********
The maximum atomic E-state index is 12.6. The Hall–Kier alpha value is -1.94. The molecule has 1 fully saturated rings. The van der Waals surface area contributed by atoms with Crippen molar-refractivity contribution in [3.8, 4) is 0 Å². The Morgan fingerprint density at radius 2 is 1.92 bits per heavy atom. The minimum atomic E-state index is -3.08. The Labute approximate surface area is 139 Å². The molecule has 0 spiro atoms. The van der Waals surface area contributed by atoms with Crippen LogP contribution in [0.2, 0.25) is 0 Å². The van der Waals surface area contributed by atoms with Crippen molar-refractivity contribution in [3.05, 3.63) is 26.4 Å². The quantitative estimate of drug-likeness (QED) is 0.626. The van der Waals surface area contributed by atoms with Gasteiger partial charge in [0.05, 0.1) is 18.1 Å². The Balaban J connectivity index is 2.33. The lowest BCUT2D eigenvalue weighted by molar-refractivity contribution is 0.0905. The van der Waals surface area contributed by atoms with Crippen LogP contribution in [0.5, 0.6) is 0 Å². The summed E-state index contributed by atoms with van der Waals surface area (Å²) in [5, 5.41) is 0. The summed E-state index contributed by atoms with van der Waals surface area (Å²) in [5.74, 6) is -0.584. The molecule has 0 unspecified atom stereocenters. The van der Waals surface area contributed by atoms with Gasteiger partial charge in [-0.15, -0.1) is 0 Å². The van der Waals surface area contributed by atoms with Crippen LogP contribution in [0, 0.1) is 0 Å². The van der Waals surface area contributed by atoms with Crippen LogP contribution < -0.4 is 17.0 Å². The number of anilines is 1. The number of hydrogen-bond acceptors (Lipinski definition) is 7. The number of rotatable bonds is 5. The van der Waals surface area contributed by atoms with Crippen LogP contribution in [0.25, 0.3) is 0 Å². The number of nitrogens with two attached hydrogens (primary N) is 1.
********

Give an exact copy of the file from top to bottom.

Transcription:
The maximum atomic E-state index is 12.6. The Hall–Kier alpha value is -1.94. The molecule has 1 fully saturated rings. The van der Waals surface area contributed by atoms with Crippen molar-refractivity contribution in [3.8, 4) is 0 Å². The Morgan fingerprint density at radius 2 is 1.92 bits per heavy atom. The minimum atomic E-state index is -3.08. The Labute approximate surface area is 139 Å². The molecule has 0 spiro atoms. The van der Waals surface area contributed by atoms with Crippen LogP contribution in [0.2, 0.25) is 0 Å². The van der Waals surface area contributed by atoms with Crippen molar-refractivity contribution in [3.05, 3.63) is 26.4 Å². The quantitative estimate of drug-likeness (QED) is 0.626. The van der Waals surface area contributed by atoms with Gasteiger partial charge in [0.05, 0.1) is 18.1 Å². The Balaban J connectivity index is 2.33. The lowest BCUT2D eigenvalue weighted by molar-refractivity contribution is 0.0905. The van der Waals surface area contributed by atoms with Crippen LogP contribution in [0.5, 0.6) is 0 Å². The summed E-state index contributed by atoms with van der Waals surface area (Å²) in [5, 5.41) is 0. The summed E-state index contributed by atoms with van der Waals surface area (Å²) in [5.74, 6) is -0.584. The molecule has 0 unspecified atom stereocenters. The van der Waals surface area contributed by atoms with Gasteiger partial charge in [-0.15, -0.1) is 0 Å². The van der Waals surface area contributed by atoms with Crippen LogP contribution in [0, 0.1) is 0 Å². The van der Waals surface area contributed by atoms with Crippen LogP contribution < -0.4 is 17.0 Å². The number of anilines is 1. The number of hydrogen-bond acceptors (Lipinski definition) is 7. The number of rotatable bonds is 5. The van der Waals surface area contributed by atoms with Crippen LogP contribution in [0.25, 0.3) is 0 Å². The number of nitrogens with two attached hydrogens (primary N) is 1.